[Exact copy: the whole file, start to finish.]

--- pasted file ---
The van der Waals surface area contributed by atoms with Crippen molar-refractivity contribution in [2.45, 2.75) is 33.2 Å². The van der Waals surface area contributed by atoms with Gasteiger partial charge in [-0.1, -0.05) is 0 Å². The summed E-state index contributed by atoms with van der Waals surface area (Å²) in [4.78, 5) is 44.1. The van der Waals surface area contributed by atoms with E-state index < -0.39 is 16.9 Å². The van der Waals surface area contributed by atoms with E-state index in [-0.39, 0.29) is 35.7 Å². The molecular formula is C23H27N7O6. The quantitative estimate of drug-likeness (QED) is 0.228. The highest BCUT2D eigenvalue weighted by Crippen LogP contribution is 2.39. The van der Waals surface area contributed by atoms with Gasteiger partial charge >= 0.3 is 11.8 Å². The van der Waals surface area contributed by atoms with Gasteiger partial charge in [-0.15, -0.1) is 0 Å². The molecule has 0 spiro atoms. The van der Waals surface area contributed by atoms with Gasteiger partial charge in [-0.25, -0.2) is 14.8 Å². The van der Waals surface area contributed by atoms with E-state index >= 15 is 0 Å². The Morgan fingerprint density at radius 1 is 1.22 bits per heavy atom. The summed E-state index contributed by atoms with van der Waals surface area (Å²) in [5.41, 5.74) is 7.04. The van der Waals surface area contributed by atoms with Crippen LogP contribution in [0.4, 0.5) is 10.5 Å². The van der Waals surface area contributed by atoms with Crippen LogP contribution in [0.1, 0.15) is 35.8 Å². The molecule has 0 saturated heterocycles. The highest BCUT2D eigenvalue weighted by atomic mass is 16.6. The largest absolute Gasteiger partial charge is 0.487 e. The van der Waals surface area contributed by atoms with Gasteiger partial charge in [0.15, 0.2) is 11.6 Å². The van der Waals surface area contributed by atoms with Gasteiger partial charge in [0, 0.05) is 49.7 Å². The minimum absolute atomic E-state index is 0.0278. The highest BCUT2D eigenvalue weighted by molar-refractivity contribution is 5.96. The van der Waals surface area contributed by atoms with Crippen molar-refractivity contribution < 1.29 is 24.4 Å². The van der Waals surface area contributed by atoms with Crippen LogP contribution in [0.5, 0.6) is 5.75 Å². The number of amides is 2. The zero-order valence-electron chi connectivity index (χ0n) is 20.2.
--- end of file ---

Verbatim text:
The van der Waals surface area contributed by atoms with Crippen molar-refractivity contribution in [2.45, 2.75) is 33.2 Å². The van der Waals surface area contributed by atoms with Gasteiger partial charge in [-0.1, -0.05) is 0 Å². The summed E-state index contributed by atoms with van der Waals surface area (Å²) in [4.78, 5) is 44.1. The van der Waals surface area contributed by atoms with E-state index < -0.39 is 16.9 Å². The van der Waals surface area contributed by atoms with E-state index in [-0.39, 0.29) is 35.7 Å². The molecular formula is C23H27N7O6. The quantitative estimate of drug-likeness (QED) is 0.228. The highest BCUT2D eigenvalue weighted by Crippen LogP contribution is 2.39. The van der Waals surface area contributed by atoms with Gasteiger partial charge >= 0.3 is 11.8 Å². The van der Waals surface area contributed by atoms with Gasteiger partial charge in [-0.15, -0.1) is 0 Å². The molecule has 0 spiro atoms. The van der Waals surface area contributed by atoms with Gasteiger partial charge in [-0.25, -0.2) is 14.8 Å². The van der Waals surface area contributed by atoms with E-state index >= 15 is 0 Å². The Morgan fingerprint density at radius 1 is 1.22 bits per heavy atom. The summed E-state index contributed by atoms with van der Waals surface area (Å²) in [5.41, 5.74) is 7.04. The van der Waals surface area contributed by atoms with Crippen LogP contribution in [0.4, 0.5) is 10.5 Å². The van der Waals surface area contributed by atoms with Crippen LogP contribution in [0.1, 0.15) is 35.8 Å². The molecule has 0 saturated heterocycles. The highest BCUT2D eigenvalue weighted by atomic mass is 16.6. The largest absolute Gasteiger partial charge is 0.487 e. The van der Waals surface area contributed by atoms with Gasteiger partial charge in [0.15, 0.2) is 11.6 Å². The van der Waals surface area contributed by atoms with Gasteiger partial charge in [0, 0.05) is 49.7 Å². The minimum absolute atomic E-state index is 0.0278. The highest BCUT2D eigenvalue weighted by molar-refractivity contribution is 5.96. The van der Waals surface area contributed by atoms with Crippen molar-refractivity contribution < 1.29 is 24.4 Å². The van der Waals surface area contributed by atoms with Crippen LogP contribution in [0.5, 0.6) is 5.75 Å². The number of amides is 2. The zero-order valence-electron chi connectivity index (χ0n) is 20.2.